Thursday, January 25, 2007

Fancy Hot Coffee on Your Lap?

Video game violence and U.S politicians have been pretty cosy bedfellows for quite sometime. It is not uncommon to hear politicians condemn video game violence (and sex); they have been doing this since the 90s when the first wave of violent-themed games arrived, led by id Software's Wolfenstein 3D and Doom.

The backlash from the politicians was even stronger in the days after the Columbine massacre and things came to a boil when Rockstar Games shot themselves in the foot with the Hot Coffee scandal.

Just yesterday, the Pope decided to lend his weight into this issue of video game violence, stating that "Any trend to produce programs and products -- including animated films and video games -- which in the name of entertainment exalt violence and portray anti-social behavior or the trivialization of human sexuality is a perversion" and that it is repulsive when these "programs" are directed at children.

I tend to agree with his statement and despite having made a mockery of ERSB ratings quite some time ago, I believe that the ratings when combined with parental supervision (and awareness when purchasing games) would actually make a difference on how children are exposed to video games in the area highlighted by the pontiff.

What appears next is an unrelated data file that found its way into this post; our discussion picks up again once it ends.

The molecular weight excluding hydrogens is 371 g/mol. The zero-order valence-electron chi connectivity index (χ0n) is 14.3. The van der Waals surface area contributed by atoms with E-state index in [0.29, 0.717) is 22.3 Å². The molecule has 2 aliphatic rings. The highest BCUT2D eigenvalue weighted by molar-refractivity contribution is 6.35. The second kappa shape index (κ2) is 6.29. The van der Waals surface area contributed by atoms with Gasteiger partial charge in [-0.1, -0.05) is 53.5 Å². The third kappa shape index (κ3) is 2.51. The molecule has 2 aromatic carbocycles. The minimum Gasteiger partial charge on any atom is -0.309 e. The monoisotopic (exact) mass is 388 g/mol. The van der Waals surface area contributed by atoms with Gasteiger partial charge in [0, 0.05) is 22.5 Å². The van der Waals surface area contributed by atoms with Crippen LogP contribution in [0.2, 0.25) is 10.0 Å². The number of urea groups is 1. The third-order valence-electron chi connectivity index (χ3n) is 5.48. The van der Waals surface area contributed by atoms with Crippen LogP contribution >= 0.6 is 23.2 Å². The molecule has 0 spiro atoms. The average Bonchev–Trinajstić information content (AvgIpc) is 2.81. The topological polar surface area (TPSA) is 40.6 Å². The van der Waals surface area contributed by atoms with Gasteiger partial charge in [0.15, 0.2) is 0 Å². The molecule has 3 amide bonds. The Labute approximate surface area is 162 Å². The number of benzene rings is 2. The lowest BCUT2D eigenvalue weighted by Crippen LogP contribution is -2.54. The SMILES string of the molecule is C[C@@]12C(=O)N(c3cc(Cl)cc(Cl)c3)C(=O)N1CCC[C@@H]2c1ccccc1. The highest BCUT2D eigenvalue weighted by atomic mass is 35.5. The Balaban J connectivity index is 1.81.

However, video gaming is largely perceived as a community and children, easily impressionable, would like to do things adults do (or play) and thus would naturally want in. Hop in to any cybercafe and you'll see my point; primary school children who are as good or even better in Counterstrike then you and me both and probably are engaging in far worse smack-talk then we had in our day.

The day would come when video game violence will lead to something that would eclipse every single scandal/controversy. Detractors may say that video games are after all video games, but doesn't that also nullify the good points of games (better hand-eye coordination, problem solving)? I would not be suprised at all.

Edit: I found the transcript of the Pope's message yesterday at work (break time surfing) but I couldn't find it last night when I was updating this blog at home. So here you go (link).